I think you have not been reading up on fuel cells lately. The precious metal content in them is dropping drastically by 80-90% in the last 5 years and they have become incredibly durable. In fact, there are several non precious metal fuel cells functioning very well since last year, albeit on a smaller scale. The drawbacks of battery tech have quickly become obvious. Battery technology equals massive weight and have the draw back of limited recharging times, operational issues in various weather conditions and very difficult fire emergencies. I'd say as battery EVs ramp up they will also quickly see a wall to economies of scale. The costs of Lithium etc will continually become more and more expensive with demand.. So in the end, I just don't see any tech solution that's ready to take over the ICE just yet.

      about 7 months ago
    • superdau
      superdau In reply to kevin n

      Battery tech is there for 95% of all cases. Fuel cells need precious metals as well, are far worse in efficiency and degrade. But yes, they might be the "range extender" that's needed for big vehicles, but currently they are far worse than anything you can build with batteries in efficiency, longevity and reliability.

      about 7 months ago
    • kevin n
      kevin n In reply to kevin n

      What in the world are you talking about? Tracks for what? There's a reason why buses and trucks are used over trains for many applications. With respect to hydrogen, they've already have ways to produce hydrogen from green sources and storage isn't a huge problem either. Many vehicles already use forms of compressed fuel and aren't major issues. Having said this, every source of energy has it's dangers. Have you seen a Tesla on fire? Battery fires are brutal and continue to burn for days. It could be argued this is the worse possible flammable energy source in this regard. Petrol fires aren't that much better... pick your poison.

      about 7 months ago
    • Commentator541
      Commentator541 In reply to kevin n

      But why even go there? They can be on tracks, just like trains, then use a small battery to do the final delivery... Hydrogen is both unstable, and requires extreme amounts of energy to produce, and the production process itself is also extremely dangerous.

      about 7 months ago
    • alliejr
      alliejr

      I think the concept of "charging network" is a false narrative and false equivalent to petrol stations. I know Tesla made a big splash in the U.S. building out a network of fast charging stations along popular travel routes, but I see this as more of a marketing effort. Even fast charging can deliver only a few miles (km) per minute of "fueling". An 8 minute petrol fill can offer hundreds of miles (km). The real use case for these cars is round-trip daily commuting and city/suburban driving. You fill up at home, drive to your destination, return and refuel (usually overnight). (Yes, yes, yes, I'm sure the EV heros have a million stories of travelling long distance and fueling on the way, but to me, these are truly edge cases). I don't know how the driving habits in Poland differ from here in the New York City area USA, but here it is extremely common to drive relatively short distances for errands, school, work, futbol practice for the kids, etc. Does that add up to no more than about 150 miles (240 km) per day? Probably most of the time the answer is, "yes".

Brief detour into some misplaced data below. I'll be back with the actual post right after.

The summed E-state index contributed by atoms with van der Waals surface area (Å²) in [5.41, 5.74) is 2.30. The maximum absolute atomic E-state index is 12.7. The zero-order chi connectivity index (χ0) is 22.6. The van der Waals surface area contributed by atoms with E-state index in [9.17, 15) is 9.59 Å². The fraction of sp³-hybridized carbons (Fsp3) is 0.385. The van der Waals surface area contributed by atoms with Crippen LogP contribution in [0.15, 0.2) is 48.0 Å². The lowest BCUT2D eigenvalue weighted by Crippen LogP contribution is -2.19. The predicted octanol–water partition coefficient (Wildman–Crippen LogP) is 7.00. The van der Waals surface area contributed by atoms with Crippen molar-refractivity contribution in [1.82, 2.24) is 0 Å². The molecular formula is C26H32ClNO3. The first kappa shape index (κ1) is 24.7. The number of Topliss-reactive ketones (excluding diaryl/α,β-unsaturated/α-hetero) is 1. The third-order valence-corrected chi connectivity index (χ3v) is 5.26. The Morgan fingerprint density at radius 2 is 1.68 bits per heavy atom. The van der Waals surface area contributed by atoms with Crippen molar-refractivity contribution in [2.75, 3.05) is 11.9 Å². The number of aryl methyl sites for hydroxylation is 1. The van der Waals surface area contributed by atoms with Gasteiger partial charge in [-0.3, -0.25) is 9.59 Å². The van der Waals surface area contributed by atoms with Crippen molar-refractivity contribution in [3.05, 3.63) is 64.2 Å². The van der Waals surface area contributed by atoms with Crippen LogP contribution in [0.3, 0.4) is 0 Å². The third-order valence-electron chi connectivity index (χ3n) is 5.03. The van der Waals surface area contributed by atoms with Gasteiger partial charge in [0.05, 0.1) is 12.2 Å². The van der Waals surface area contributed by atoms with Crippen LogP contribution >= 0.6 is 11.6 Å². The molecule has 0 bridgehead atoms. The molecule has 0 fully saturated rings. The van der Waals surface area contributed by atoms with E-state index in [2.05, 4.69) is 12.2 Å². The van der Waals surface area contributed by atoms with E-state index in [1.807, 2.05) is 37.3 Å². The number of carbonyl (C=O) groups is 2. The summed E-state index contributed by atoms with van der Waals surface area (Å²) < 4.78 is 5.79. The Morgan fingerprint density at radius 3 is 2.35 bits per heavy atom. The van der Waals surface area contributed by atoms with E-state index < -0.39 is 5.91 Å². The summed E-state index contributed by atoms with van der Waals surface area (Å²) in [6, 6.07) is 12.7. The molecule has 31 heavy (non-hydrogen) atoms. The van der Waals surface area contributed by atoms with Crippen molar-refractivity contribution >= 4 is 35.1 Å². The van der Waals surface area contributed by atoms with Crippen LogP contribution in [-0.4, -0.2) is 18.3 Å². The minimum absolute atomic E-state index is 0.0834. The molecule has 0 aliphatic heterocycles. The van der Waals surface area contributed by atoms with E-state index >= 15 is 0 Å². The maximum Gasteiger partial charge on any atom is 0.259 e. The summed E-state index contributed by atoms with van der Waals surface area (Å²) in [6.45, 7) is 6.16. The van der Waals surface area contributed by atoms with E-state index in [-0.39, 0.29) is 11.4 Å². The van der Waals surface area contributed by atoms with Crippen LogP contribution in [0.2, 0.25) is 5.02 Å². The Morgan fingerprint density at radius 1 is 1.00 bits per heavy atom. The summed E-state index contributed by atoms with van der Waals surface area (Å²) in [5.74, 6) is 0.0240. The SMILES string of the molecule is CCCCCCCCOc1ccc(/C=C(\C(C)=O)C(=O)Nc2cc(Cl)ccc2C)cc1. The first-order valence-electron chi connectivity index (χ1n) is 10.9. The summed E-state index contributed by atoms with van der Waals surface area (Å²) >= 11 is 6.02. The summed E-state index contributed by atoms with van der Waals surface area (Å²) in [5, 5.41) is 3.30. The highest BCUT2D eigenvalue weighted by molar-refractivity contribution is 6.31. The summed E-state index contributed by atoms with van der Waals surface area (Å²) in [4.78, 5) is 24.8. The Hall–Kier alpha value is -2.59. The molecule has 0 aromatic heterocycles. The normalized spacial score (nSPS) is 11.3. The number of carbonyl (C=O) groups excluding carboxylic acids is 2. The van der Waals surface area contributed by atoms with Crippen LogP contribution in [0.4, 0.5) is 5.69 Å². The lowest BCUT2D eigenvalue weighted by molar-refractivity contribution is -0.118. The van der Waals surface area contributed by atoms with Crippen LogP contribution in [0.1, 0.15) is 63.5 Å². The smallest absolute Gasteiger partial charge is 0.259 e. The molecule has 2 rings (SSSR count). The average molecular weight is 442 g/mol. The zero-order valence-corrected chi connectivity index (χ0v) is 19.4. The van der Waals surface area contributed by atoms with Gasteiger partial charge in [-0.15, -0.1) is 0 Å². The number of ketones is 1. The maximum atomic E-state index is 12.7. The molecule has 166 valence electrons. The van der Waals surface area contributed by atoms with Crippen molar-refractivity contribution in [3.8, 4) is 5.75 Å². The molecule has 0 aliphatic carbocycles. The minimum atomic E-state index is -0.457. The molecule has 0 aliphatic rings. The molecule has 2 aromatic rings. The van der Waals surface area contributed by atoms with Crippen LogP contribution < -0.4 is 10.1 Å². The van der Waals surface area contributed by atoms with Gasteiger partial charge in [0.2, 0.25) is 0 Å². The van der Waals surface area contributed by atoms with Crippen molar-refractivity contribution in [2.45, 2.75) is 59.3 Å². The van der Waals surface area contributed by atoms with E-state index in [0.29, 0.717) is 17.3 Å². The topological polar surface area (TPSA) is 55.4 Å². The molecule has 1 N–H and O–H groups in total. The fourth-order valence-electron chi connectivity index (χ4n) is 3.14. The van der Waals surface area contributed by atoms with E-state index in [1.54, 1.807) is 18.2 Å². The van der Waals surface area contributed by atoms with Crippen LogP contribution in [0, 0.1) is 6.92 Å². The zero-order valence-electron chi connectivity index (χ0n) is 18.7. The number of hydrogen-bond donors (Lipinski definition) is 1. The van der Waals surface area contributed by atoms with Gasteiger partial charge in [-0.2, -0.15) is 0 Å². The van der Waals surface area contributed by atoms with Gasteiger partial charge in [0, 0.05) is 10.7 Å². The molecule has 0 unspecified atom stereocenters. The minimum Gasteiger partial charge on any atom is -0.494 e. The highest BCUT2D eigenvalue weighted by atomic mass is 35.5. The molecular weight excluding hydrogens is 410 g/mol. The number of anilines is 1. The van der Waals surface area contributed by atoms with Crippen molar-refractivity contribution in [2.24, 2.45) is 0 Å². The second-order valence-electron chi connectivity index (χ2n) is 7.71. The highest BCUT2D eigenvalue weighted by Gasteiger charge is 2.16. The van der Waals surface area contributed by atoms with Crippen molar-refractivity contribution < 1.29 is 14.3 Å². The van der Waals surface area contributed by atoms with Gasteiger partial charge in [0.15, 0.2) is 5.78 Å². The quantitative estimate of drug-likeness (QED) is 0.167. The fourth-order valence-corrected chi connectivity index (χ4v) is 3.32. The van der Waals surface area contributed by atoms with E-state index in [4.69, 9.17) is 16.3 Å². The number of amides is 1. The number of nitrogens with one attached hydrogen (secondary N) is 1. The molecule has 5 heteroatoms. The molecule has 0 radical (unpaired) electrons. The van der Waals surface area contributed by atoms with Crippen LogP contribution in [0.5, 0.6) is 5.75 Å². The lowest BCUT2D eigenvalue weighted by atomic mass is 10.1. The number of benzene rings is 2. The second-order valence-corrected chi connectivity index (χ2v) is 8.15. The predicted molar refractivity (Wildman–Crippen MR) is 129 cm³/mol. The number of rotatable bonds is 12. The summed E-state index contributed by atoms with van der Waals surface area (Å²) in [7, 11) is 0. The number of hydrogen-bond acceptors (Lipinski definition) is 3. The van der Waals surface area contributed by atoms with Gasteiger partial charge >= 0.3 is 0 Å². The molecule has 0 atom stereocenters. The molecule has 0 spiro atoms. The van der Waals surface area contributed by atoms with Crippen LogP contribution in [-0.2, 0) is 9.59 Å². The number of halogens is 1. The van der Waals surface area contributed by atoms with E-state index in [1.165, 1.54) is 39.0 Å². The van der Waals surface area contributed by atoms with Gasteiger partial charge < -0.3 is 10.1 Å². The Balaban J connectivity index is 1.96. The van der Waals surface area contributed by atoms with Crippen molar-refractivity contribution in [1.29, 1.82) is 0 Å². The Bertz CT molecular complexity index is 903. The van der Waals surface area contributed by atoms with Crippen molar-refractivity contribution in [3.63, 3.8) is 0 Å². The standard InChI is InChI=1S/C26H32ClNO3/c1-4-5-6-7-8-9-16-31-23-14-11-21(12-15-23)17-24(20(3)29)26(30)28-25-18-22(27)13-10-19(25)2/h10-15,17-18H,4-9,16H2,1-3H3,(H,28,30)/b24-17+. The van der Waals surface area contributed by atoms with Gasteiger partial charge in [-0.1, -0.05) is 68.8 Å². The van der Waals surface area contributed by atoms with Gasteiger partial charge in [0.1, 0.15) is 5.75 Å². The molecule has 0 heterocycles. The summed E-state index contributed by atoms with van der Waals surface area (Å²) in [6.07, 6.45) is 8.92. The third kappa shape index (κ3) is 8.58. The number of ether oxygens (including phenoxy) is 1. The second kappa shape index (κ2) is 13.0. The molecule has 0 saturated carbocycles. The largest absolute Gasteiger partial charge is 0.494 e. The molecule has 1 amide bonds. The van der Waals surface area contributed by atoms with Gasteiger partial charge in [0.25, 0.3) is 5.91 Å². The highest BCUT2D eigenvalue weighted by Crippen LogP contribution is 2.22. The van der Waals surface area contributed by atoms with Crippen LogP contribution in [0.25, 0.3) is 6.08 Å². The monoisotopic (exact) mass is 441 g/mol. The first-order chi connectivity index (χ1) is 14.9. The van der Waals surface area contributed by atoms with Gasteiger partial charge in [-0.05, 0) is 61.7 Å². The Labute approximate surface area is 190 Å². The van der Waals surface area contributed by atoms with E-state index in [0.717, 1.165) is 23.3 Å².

about 7 months ago
    • MK KM
      MK KM In reply to alliejr

      Your sarcasm is a gift! Never let it go :)

      about 7 months ago
    • Marek Drives
      Marek Drives In reply to alliejr

      You're absolutely right. Tesla is very expensive, and therefore needed to offer something extra to justify the cost. And I'm sure all Silicon Valley Tesla fanboys have war stories of picking up soya lattes in Sacramento, and returning to Palo Alto with more juice, than when they started, because their fair trade java dealer is right next to a supercharger :) 
      But in real life anything around 120 miles range is more than enough for the city. It's a matter of psychology. A car is supposed to give you (un)limited autonomy, and 150 miles seems short, when there is no fast charger at the other end.
      For my Polish version of this review I parked next to a ChaDeMo charger to film something relevant for the local market. During the 15 minutes I spent there I recharged some 20 percentage points, so half an hour would really get me enough range to stop for another bathroom break.

      about 7 months ago
    • Del Johnson
      Del Johnson

      I was hoping it was parked on a railway track for a reason.

      about 7 months ago
    • Del Johnson
      Del Johnson In reply to Del Johnson

      Some of the test roads you use are in great condition.

      about 7 months ago
    • Marek Drives
      Marek Drives In reply to Del Johnson

      It's a disused (and partially dismantled) track. Just an empty spot, where few people go.

      about 7 months ago
    • chillout1109
      chillout1109

      This was one of the simplest reviews that I have ever seen you do. Not much to say about the Nissan Leaf I see.

      about 7 months ago
    • Sawers
      Sawers In reply to chillout1109

      yeah, he didn't say anythings about rapidgate. Nissan leaf is dead, the best EV car is now Kona EV.

      about 7 months ago
    • minnie saab
      minnie saab

      👍🚗👍🚗👍🚗👍🚗👍🚗👍

      about 7 months ago